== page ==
My webserver has died! How do I bring it back online in a hurry?

The obvious answer to this is to restore your backup onto a spare server. Or if it’s just a drive failure, the answer would be to restore your backup onto your spare drive. But since you’re reading this instead of restoring your backup, let’s assume that the situation is not quite so simple.

So here’s a hypothical situation:
You’ve just launched a new website and your web server has decided that now is the time for a drive failure. The rest of the server hardware is just fine, but you don’t have any spare drives lying around and you don’t want to venture out into the LA traffic to buy a new drive. Fortunately, you do have a recent backup of your data. Or if not, your disk is not quite dead yet and you’ve read my other article on how to make an emergency backup .

(There’s more than one way to go about this… but I’m just going to detail what I’ve done before)

Some simplifying assumptions:

  • Your server was running Debian Linux… this is actually sort of flexible… the general idea still works with other Linux distros, but you may need to tweak some paths or configuration files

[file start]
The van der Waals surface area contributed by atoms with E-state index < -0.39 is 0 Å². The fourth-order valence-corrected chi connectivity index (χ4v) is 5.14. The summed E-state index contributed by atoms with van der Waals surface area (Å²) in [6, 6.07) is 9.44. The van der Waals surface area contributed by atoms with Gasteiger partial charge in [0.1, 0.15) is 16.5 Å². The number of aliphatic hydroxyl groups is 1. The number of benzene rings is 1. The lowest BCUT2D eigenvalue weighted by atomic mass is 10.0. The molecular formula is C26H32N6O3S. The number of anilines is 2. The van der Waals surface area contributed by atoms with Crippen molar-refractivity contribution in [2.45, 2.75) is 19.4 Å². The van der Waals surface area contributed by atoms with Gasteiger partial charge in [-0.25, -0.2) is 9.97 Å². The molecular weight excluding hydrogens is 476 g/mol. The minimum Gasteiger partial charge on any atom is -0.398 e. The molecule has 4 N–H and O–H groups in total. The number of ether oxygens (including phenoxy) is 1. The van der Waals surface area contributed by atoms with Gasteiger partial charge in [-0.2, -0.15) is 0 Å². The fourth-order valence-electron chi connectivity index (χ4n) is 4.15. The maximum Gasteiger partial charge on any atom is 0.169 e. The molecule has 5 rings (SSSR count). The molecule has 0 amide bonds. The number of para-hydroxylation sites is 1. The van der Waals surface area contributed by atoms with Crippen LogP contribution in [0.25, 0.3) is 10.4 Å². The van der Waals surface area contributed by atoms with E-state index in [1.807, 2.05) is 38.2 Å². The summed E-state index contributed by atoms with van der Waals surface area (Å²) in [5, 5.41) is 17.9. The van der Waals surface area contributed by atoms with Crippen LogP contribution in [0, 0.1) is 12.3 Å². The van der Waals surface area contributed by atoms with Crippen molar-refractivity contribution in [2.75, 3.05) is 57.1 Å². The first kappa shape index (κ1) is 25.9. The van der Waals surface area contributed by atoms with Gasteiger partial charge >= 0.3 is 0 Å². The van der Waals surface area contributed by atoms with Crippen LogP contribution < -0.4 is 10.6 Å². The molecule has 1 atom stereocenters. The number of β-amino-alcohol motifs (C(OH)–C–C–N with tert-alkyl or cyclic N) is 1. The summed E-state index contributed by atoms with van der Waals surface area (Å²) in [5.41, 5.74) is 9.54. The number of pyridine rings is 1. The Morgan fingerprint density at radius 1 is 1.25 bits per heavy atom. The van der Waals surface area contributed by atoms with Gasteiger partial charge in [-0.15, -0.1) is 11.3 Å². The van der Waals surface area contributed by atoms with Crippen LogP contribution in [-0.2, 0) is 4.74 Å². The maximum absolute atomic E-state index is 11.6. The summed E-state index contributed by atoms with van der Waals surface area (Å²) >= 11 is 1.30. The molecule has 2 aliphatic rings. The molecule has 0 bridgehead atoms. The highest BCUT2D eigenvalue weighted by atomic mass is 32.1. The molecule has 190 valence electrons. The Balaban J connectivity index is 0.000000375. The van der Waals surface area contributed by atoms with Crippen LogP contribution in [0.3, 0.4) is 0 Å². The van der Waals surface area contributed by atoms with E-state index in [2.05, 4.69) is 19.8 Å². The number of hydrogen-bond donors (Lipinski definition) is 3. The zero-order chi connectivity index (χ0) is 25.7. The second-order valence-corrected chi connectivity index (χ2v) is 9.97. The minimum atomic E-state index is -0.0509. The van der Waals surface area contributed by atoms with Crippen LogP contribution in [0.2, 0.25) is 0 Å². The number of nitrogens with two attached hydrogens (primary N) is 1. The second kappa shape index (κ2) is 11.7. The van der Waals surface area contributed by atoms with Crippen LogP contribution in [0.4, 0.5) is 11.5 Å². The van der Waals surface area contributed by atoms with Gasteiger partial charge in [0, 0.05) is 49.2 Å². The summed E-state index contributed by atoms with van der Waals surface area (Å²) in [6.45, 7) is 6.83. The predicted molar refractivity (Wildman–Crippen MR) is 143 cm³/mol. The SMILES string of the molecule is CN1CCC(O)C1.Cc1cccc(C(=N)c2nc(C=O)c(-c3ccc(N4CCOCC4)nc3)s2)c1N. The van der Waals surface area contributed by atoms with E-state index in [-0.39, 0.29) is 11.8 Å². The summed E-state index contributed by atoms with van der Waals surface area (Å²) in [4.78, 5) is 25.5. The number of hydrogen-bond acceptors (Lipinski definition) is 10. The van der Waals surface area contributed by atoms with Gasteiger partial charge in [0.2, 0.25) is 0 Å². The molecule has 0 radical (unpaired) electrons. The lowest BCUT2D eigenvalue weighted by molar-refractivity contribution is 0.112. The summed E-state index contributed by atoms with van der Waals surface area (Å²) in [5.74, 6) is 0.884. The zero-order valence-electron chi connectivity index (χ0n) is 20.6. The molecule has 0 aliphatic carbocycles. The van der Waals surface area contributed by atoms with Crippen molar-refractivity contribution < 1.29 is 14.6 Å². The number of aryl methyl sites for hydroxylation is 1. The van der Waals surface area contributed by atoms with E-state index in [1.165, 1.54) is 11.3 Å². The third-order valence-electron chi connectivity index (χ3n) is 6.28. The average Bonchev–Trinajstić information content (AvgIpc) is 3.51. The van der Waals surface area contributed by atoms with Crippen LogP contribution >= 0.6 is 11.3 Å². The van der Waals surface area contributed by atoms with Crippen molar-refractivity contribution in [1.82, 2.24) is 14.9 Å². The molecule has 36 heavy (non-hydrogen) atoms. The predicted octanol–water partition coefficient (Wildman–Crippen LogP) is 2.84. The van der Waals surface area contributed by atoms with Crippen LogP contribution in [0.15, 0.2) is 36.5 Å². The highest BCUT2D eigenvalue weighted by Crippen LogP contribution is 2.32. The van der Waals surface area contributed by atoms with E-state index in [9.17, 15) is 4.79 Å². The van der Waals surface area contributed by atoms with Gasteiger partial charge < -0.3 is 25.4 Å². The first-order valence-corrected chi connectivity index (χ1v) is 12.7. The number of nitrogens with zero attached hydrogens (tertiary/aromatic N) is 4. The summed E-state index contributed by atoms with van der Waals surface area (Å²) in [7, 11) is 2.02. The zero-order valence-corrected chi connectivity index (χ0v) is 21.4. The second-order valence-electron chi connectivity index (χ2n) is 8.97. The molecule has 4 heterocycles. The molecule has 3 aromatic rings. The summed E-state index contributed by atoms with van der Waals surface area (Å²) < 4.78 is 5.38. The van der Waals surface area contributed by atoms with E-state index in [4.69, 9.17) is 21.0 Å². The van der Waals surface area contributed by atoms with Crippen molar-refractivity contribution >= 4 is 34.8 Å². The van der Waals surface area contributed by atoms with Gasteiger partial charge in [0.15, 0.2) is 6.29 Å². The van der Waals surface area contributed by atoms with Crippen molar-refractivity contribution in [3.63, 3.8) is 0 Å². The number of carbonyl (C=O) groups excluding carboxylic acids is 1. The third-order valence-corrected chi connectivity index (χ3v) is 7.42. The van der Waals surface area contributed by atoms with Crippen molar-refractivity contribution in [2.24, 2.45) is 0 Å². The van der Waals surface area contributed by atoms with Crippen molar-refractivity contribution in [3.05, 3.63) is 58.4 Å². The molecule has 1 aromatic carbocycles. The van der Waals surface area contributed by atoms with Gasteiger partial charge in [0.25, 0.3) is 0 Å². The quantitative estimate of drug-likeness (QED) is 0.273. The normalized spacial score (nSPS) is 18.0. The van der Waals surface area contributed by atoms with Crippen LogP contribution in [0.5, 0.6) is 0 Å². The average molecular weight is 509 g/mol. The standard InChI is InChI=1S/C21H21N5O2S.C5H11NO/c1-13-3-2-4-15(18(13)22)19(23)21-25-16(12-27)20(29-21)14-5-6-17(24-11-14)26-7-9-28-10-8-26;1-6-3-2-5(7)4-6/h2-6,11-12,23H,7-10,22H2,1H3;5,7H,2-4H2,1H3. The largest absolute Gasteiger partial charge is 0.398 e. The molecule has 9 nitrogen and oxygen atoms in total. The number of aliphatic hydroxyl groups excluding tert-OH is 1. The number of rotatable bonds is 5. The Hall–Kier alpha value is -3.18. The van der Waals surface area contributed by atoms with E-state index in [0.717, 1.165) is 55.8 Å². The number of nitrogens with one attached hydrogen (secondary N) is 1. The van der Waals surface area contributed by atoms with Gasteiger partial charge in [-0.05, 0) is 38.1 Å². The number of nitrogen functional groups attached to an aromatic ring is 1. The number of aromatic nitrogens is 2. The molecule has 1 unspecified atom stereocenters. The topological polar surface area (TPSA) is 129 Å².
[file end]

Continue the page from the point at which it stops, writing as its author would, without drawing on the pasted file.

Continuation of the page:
• You have (or can borrow) another server that has spare disk space and is capable of doing NFS exports (this server is currently in use and you can’t just switch it to the IP address of the server with the failed drive)

Here’s the plan:

  • Download a Live CD version of Ubuntu Linux and boot the server with the CD. This way you won’t need a functioning hard disk for the server to keep working.
  • Restore your backup to another server with enough disk space to hold your web and database data.
  • NFS mount the backups to the server that is now running off of the live CD.
  • symlink the web root, database data directory, and apache configuration files into where they were originally located
  • restart the web and database servers
  • cross your fingers and hope that it will work

The details:


  • I’m going to assume that getting and booting Ubuntu is not a problem… the standard download should be a live CD version
  • General notes:
    • the default password for the automatically logged on “ubuntu” user is blank
    • to switch to root, type this: “sudo -s” … the password is the same as the password for the ubuntu user
    • to install packages, use Synaptic (on the menu: System → Administration → Synaptic) or use apt-get from the shell:

      apt-get install package_name
  • After you boot into Ubuntu, there a few things you need to do:
    • change the user password (I’m not sure if this is necessary, but a user with a blank password makes me nervous): to do this, just open a shell session and run passwd
    • Change the network configuration to match your old server. There’s a graphical tool for this in the menu: System → Administration → Networking
      • change the IP address information, DNS settings, etc. … also change the hostname
      • Log off and log back on… but don’t reboot! (this seems to be necessary after changing the hostname or strange things happen)